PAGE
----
Allies of Juan Guaido, who proclaimed himself an interim president of Venezuela and challenged the country’s incumbent Head of State Nicolas Maduro to leave the post, is asking Citibank (which is a part of the US-based investment giant Citigroup) to put the gold swap with Maduro’s government on hold, Reuters reports. The financial giant is entitled to claim the assets put as collateral for the loan taken by Venezuela if Caracas fails to make the payment on time. The deadline is in March.
“Citibank has been asked to stand by and not invoke the guarantee until the end of the usurpation “We don’t want to lose the gold”, lawmaker Angel Alvarado told Reuters.
He did not specify the exact value of the gold guarantee, but the media outlet reports that it is worth $1.1 billion, citing an unnamed source in the finance industry. Both Citigroup and Citibank have remained tight-lipped on the matter.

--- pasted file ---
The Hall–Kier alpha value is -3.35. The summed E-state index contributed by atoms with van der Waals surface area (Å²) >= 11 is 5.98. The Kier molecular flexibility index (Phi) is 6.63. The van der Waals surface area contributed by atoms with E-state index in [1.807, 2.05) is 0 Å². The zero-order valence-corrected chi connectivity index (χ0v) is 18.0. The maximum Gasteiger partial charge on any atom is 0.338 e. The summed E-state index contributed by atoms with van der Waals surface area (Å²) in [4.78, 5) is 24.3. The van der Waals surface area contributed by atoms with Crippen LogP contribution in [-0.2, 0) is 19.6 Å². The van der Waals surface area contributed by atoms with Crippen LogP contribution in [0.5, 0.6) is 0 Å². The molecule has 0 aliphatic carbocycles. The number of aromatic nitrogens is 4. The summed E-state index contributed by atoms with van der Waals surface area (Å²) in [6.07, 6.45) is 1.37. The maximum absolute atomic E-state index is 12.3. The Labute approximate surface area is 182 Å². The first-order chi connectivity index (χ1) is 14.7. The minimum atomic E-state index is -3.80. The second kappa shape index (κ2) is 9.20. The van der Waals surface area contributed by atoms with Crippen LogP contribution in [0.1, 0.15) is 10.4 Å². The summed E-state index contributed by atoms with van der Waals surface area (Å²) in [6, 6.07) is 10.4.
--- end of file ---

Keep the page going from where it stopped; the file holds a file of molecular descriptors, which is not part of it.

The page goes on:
In late January, Venezuelan opposition leader Juan Guaido reportedly asked UK Prime Minister Theresa May and Bank of England Governor Mark Carney not to return gold bullion to President Nicolas Maduro's government. This followed Bloomberg's report that the Bank of England had refused to withdraw Venezuela's gold reserves, worth $1.2 billion, at President Nicolas Maduro's request.
The long-running crisis in Venezuela escalated on 23 January, when Juan Guaido, head of Venezuela's disempowered National Assembly, proclaimed himself the interim president pending fresh elections. Both the US and the UK, along with some 40 other countries, recognized the politician as the legitimate leader. Maduro, who was re-elected president in 2018, called him a US "puppet" and accused Washington, which has stated that it has “all options on the table” with regard to a response to the Venezuelan crisis, of organising a coup in the Latin American country. Russia, China, Cuba, Mexico, Nicaragua, Bolivia, Turkey, Iran, and others have reaffirmed their support for President Nicolas Maduro and urged outside powers not to interfere in Venezuela's internal affairs.